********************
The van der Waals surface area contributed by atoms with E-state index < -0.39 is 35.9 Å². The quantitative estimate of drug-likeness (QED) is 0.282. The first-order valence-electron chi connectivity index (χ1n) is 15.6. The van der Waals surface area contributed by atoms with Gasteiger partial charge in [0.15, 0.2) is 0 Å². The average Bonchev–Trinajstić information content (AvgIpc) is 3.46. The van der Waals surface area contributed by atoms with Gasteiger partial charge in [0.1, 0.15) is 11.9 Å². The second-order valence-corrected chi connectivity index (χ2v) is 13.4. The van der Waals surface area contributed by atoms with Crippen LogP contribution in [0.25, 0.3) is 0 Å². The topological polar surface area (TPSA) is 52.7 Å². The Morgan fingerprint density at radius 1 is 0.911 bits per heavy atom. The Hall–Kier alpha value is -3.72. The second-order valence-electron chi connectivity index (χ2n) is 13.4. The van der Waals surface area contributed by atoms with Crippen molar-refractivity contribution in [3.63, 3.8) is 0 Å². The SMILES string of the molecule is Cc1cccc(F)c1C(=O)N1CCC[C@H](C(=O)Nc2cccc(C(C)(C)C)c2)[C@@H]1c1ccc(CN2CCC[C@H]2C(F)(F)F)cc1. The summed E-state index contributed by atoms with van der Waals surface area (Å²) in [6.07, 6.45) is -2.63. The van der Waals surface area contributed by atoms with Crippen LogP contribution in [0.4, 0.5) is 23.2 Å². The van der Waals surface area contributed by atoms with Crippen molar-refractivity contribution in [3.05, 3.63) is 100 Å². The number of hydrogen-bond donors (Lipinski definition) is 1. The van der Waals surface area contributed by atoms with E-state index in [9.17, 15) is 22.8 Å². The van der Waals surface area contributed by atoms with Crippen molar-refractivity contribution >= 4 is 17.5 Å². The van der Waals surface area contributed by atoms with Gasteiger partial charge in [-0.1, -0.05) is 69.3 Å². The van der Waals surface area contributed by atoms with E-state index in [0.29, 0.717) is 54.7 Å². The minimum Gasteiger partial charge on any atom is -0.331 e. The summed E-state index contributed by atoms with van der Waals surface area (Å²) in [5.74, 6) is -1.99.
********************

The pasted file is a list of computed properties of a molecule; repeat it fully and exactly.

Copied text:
The van der Waals surface area contributed by atoms with E-state index < -0.39 is 35.9 Å². The quantitative estimate of drug-likeness (QED) is 0.282. The first-order valence-electron chi connectivity index (χ1n) is 15.6. The van der Waals surface area contributed by atoms with Gasteiger partial charge in [0.15, 0.2) is 0 Å². The average Bonchev–Trinajstić information content (AvgIpc) is 3.46. The van der Waals surface area contributed by atoms with Gasteiger partial charge in [0.1, 0.15) is 11.9 Å². The second-order valence-corrected chi connectivity index (χ2v) is 13.4. The van der Waals surface area contributed by atoms with Crippen LogP contribution in [0.25, 0.3) is 0 Å². The topological polar surface area (TPSA) is 52.7 Å². The Morgan fingerprint density at radius 1 is 0.911 bits per heavy atom. The Hall–Kier alpha value is -3.72. The second-order valence-electron chi connectivity index (χ2n) is 13.4. The van der Waals surface area contributed by atoms with Crippen molar-refractivity contribution in [3.63, 3.8) is 0 Å². The SMILES string of the molecule is Cc1cccc(F)c1C(=O)N1CCC[C@H](C(=O)Nc2cccc(C(C)(C)C)c2)[C@@H]1c1ccc(CN2CCC[C@H]2C(F)(F)F)cc1. The summed E-state index contributed by atoms with van der Waals surface area (Å²) in [6.07, 6.45) is -2.63. The van der Waals surface area contributed by atoms with Crippen LogP contribution in [0.4, 0.5) is 23.2 Å². The van der Waals surface area contributed by atoms with Crippen molar-refractivity contribution in [3.05, 3.63) is 100 Å². The number of hydrogen-bond donors (Lipinski definition) is 1. The van der Waals surface area contributed by atoms with E-state index in [9.17, 15) is 22.8 Å². The van der Waals surface area contributed by atoms with Crippen molar-refractivity contribution >= 4 is 17.5 Å². The van der Waals surface area contributed by atoms with Gasteiger partial charge in [-0.1, -0.05) is 69.3 Å². The van der Waals surface area contributed by atoms with E-state index in [0.29, 0.717) is 54.7 Å². The minimum Gasteiger partial charge on any atom is -0.331 e. The summed E-state index contributed by atoms with van der Waals surface area (Å²) in [5.74, 6) is -1.99.